Signs of the Times
How VSBLTY is reinventing retail’s digital displays
Coping with COVID-19
HealthSpace is transforming healthcare – and proving a pandemic can’t stop progress
The Power of Polymers Sixth Wave’s sixth sense for science on the cutting edge
Tech companies are innovating their way through the new normal
CEO of VSBLTY
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Letter from the Editor
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PROFILE VSBLTY Groupe Technologies
Helping brick-and-mortar retail fight back with superior consumer insight
HealthSpace Data Systems
EDITOR-IN-CHIEF James Black
Governments in need of contact tracing to cope with COVID-19 turn to a trusted name
Sixth Wave Innovations
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After taming mining, explosives and cannabis challenges, this PhD-packed team puts COVID-19 on notice
EDITORS Peter Murray Sheri Radford ASSISTANT EDITORS William Davies Christine Nguyen ART DIRECTOR Elisabeth Choi DESIGNER Nicole Yeh
This drone pioneer aims to become the world’s go-to provider for “unique” data
Better delivery of CBD to the body holds the potential to lower costs and broaden treatment options
NexTech AR Solutions Evan Gappelberg’s latest venture is a big bet on the future of augmented reality
WRITERS Patrick Graham Giles Gwinnett Angela Harmantas Andrew Kessel Peter Murray PHOTOGRAPHER Matt Watson FREE DIGITAL SUBSCRIPTION Published by Sparx Publishing Group on behalf of the Canadian Securities Exchange. To receive your complimentary subscription, please visit blog.thecse.com/publicentrepreneur-magazine and complete the contact form. To read more about the companies mentioned in this issue, visit blog.thecse.com or proactiveinvestors.com
PUBLIC ENTREPRENEUR ISSUE 2•2020 | 5
Letter from the Editor COVID-19 has brought about sweeping changes worldwide, unimaginable even six months ago. And though the virus continues to test our collective strength, patience and empathy, we tip our hats to everyone who’s shown such resilience during this period of uncertainty and flux. Here at the Exchange for Entrepreneurs, we have embraced the “new normal.” We may be dressing more casually than before – and occasionally welcoming our pets into online meetings – but despite the challenging environment, the CSE’s listings growth has remained robust, and since late April we’ve seen a surge in trading activity and volume that’s still continuing today.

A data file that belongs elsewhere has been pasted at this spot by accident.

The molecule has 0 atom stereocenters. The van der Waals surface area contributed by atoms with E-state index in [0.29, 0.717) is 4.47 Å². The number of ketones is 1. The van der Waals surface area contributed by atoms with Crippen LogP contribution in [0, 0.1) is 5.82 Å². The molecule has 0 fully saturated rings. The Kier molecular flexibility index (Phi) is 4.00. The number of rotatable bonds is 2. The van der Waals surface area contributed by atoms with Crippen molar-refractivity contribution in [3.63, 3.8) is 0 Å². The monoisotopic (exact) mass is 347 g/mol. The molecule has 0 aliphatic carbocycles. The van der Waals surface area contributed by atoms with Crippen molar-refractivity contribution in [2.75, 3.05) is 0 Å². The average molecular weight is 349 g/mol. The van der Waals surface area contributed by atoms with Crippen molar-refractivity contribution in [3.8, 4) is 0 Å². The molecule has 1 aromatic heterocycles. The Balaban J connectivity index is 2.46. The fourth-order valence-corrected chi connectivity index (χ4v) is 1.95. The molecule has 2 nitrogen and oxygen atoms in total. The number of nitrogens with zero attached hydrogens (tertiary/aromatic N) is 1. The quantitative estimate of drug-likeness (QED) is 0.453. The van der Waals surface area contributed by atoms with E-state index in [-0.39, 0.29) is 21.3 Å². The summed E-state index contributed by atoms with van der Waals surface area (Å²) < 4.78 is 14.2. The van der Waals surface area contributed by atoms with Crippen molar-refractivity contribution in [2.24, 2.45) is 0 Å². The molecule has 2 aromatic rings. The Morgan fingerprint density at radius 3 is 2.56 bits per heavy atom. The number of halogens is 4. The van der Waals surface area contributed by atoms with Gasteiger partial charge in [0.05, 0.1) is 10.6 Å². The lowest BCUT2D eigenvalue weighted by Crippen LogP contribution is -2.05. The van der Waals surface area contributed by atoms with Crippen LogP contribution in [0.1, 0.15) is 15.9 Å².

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INTRODUCING “NEWLY LISTED ON CSE” The CSE is excited to announce a brand-new series on CSE TV: “Newly Listed on CSE.” It features bite-sized interviews with leaders from our newly listed companies. Watch it all on our YouTube channel: youtube.com/CSETV
We’re also still as focused as ever on showcasing the unique entrepreneurial journeys of our publicly listed companies. Building upon our already extensive digital lineup of #HashtagFinance podcasts, YouTube videos and social media content, we’ve added new IGTV (Instagram) segments to the mix. Our unique digital ecosystem has enabled us to continue bringing you coverage, insights and access to investors and CSE-listed issuers and entrepreneurs, wherever you happen to find yourself. While technology is keeping the CSE connected to our stakeholders, it’s also proving to be more important than ever in healthcare. That is why we are focusing on technology in this issue of Public Entrepreneur. We look at a wealth of innovations in everything from monitoring community health (see page 20) to enhancing video conferences with augmented reality (see page 28) to using rapid-detection technology perfected in mining and cannabis to quickly test for a virus (see page 16). The CSE has always embraced innovation, which is why so many forward-thinking companies continue to list with us. That emphasis on innovation will never change, even as the world keeps changing around us. Stay safe, stay healthy, and stay connected.
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VSBLTY GROUPE TECHNOLOGIES Helping brick-and-mortar retail ďŹ ght back with superior consumer insight By Angela Harmantas